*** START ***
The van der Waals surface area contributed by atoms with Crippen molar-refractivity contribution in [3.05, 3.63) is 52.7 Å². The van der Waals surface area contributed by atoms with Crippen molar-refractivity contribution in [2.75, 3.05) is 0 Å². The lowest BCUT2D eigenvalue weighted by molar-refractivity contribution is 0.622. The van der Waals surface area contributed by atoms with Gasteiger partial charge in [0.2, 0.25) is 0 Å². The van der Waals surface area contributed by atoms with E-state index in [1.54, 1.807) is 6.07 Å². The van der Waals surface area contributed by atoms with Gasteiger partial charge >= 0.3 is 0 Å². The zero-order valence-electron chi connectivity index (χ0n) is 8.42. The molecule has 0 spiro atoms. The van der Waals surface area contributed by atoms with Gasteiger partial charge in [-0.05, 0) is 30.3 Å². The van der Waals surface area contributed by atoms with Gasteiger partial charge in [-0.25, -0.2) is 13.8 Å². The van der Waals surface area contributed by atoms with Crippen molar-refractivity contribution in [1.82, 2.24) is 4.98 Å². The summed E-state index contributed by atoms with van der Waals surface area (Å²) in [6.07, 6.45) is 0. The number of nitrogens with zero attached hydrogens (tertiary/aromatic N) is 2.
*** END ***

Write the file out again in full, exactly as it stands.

The van der Waals surface area contributed by atoms with Crippen molar-refractivity contribution in [3.05, 3.63) is 52.7 Å². The van der Waals surface area contributed by atoms with Crippen molar-refractivity contribution in [2.75, 3.05) is 0 Å². The lowest BCUT2D eigenvalue weighted by molar-refractivity contribution is 0.622. The van der Waals surface area contributed by atoms with Gasteiger partial charge in [0.2, 0.25) is 0 Å². The van der Waals surface area contributed by atoms with E-state index in [1.54, 1.807) is 6.07 Å². The van der Waals surface area contributed by atoms with Gasteiger partial charge >= 0.3 is 0 Å². The zero-order valence-electron chi connectivity index (χ0n) is 8.42. The molecule has 0 spiro atoms. The van der Waals surface area contributed by atoms with Gasteiger partial charge in [-0.05, 0) is 30.3 Å². The van der Waals surface area contributed by atoms with Gasteiger partial charge in [-0.25, -0.2) is 13.8 Å². The van der Waals surface area contributed by atoms with Crippen molar-refractivity contribution in [1.82, 2.24) is 4.98 Å². The summed E-state index contributed by atoms with van der Waals surface area (Å²) in [6.07, 6.45) is 0. The number of nitrogens with zero attached hydrogens (tertiary/aromatic N) is 2.